Get your soil tested, don’t P in the lake.

There are 200 lawn soil sample coupons available. For just $5, any lawn owner in the Grand Lake St. Marys or Wabash River Watersheds can have their lawn soil tested. This is a $10 savings from the typical $15+ fee. Testing of the soils is funded by Grand Lake/Wabash Watershed Alliance, Lake Improvement Association and Helena Agronomic Center, Coldwater.

Collecting a soil sample prior to applying lawn fertilizer will determine the actual fertilizer needs of your lawn. The amount of Phosporous (P) in fertilizer is designated by the middle number of a fertilizer. Proper lawn fertilization techniques play an important role in preventing polluted surface runoff from entering nearby streams, Grand Lake St. Marys and the Wabash River.

If you are interested in learning more about the Grand Lake St. Marys watershed, keep your eyes open for the “Grand Again” campaign. This will focus on several different topics starting with lawn care. The campaign will continue through 2012. For more information contact the Grand Lake/Wabash Watershed Alliance.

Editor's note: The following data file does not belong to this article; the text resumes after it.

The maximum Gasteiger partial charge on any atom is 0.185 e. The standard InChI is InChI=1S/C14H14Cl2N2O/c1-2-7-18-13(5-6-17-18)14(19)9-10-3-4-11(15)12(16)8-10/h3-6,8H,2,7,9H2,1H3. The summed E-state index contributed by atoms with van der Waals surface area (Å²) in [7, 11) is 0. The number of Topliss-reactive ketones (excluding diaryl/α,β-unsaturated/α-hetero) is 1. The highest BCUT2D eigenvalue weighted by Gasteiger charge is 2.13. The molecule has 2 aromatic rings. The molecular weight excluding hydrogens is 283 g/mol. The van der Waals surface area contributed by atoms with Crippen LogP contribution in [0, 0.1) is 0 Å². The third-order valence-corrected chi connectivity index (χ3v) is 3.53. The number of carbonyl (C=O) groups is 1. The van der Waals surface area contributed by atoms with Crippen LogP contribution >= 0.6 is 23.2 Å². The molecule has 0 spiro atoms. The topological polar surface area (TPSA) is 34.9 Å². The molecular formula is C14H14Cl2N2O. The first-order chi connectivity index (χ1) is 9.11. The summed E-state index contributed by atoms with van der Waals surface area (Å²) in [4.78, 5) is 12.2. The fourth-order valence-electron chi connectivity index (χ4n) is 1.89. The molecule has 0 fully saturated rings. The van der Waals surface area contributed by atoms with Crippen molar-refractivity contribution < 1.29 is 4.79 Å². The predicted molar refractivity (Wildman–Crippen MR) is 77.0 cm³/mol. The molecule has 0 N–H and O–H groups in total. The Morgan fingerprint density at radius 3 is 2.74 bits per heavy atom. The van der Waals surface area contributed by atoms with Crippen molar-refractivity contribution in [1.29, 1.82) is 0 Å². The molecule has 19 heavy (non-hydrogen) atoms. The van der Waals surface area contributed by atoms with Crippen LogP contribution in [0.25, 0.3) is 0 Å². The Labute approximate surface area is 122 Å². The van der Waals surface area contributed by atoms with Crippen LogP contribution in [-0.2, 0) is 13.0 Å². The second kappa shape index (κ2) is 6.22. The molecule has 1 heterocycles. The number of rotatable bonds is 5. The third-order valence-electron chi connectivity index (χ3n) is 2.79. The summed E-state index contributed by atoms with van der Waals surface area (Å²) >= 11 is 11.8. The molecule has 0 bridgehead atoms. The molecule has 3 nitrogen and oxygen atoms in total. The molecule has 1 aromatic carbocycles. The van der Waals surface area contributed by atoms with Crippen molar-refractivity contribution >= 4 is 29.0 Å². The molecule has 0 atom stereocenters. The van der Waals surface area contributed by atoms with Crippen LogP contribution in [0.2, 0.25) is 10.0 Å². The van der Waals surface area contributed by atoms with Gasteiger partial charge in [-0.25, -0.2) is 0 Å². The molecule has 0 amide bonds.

Equipment needed to take a soil sample: clean plastic bucket, soil probe and quart-sized plastic or paper bag Follow these steps to properly collect a lawn soil sample (recommended method):
Step 1: Label bags appropriately.
Step 2: Walking in a zig-zag pattern, use the soil probe to take ten sub-samples and place them in the plastic bucket.
Step 3: Samples should be taken 3-4 inches deep. Remove any foreign material on the surface prior to using the soil probe.
Step 4: Mix sub-samples thoroughly and place the correct amount of soil (according to your laboratory) into the bags.
Step 5: Take labeled bags and other required materials to your laboratory.

Fertilizers have a series of three numbers on the label. These numbers represent the percentages of nitrogen, phosphorus and potassium. There is currently no soil test available for nitrogen, but it is the most important ingredient for keeping your lawn green.
Interpreting soil test results:
Acceptable levels:
pH … 6.3 to 7.0
Phosphorus (P) lb/acre… 50 to 75
Potassium (K) lb/acre… 200 to 250
Calcium (Ca) lb/acre…. 800 to 16,000
Magnesium (Mg) lb/acre… 150 to 2,000
*If level is below the range, correction is needed.
*If level is between or above the range, no correction is needed.
Tip: To convert parts per million (ppm) to lb/acre, multiply ppm by 2